The Marsh Agency will sell the rights to publish ‘The Mistress of Nothing’ in translation, and word has it they are enthusiastic about the book, which is good news in these doomy downturn days. Still, I won’t hold my breath (while, maybe just for a little while).
Translation rights should be an area of publishing where the old models hold firm for a bit longer than in the rest of publishing. British and American publishers already squabble over who has the right to sell the English language editions into which territories, but at least Swedish publishers don’t have to worry about Italian publishers muscling into their territory and vica versa.
Peter Carey wrote an angry piece in ‘The Guardian’ on Saturday; in ‘Australia’s Rights Wars’ he describes how native Australian publishers don’t stand a chance of promoting Australian talent in a globalised publishing market, reduced as they are to ‘distributors in a global chain’, as Australian literary culture is destroyed. The same argument holds true for Canadian publishers; Canadian writers have produced a huge wealth of great books over the past thirty years, supported in many cases by government subsidies. But now there are very few Canadian-owned mainstream publishers left; my own publisher, McArthur & Co, may be the last one standing.
With our project ‘Inanimate Alice’ we’ve undertaken an experiment in publishing translations as well as the original English language edition; commissioning and publishing these translations has been one of the most popular aspects of the project for both readers and educators. A print writer could, theoretically, commission and self-publish their own translations alongside their own books, provided they could find the right distribution model. The problem with Alice is, as ever, also one of its greatest strengths - it’s available online for free.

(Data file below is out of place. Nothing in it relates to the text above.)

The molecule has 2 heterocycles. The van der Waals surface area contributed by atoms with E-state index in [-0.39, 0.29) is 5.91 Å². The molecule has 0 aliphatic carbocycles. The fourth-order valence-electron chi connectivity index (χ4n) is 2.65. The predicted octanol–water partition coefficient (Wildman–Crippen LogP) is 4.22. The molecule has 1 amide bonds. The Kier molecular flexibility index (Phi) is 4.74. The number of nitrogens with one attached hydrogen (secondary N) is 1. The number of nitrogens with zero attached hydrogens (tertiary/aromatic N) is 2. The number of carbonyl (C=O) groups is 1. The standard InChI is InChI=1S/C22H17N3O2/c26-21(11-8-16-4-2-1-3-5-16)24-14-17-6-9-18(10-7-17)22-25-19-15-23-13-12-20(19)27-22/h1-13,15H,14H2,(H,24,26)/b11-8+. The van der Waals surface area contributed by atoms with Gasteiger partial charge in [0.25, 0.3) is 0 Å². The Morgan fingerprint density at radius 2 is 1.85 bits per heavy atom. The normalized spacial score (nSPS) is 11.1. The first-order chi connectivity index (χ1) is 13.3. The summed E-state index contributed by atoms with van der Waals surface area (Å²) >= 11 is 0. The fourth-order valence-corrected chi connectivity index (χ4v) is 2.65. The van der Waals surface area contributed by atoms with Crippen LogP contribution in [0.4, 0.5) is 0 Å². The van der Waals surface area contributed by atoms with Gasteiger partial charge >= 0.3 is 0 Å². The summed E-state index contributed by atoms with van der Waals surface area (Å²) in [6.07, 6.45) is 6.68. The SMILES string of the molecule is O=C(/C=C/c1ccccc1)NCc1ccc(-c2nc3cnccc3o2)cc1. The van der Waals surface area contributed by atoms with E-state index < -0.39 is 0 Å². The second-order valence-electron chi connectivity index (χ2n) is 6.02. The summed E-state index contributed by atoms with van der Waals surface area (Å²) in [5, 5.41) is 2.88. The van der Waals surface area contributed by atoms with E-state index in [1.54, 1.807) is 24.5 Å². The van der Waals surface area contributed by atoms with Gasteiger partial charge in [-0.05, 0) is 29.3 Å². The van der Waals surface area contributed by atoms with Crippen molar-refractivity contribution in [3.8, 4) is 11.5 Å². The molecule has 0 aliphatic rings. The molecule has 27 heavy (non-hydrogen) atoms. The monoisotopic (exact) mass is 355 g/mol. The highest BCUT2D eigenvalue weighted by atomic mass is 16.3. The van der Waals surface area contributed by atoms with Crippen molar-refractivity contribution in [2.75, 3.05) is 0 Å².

Agent Carmen Balcells in Spain has struck a deal to publish e-books of her two Nobel Laureate writers, Marquez and Cela, direct to digital with Spanish digital publisher Leer-e. Two things are worth noting about this - the e-books retail for 5 Euros, cheap and cheerful, which is what many of us have argued must happen in this country for the e-book to take off and for the economics to make sense to readers; as well as this, the agent Balcells is returning to an 18th century model where agents were publishers, and there was no middleman. I think that more agents in the English speaking world are going to be flexing their muscles in this direction shortly.
A note on that 5 Euro e-book price - I wonder what the breakdown of payment is overall: 1 euro per copy to the agent, 1 euro per copy to the publisher/retailer, 3 euros per copy to the writer? I live in hope.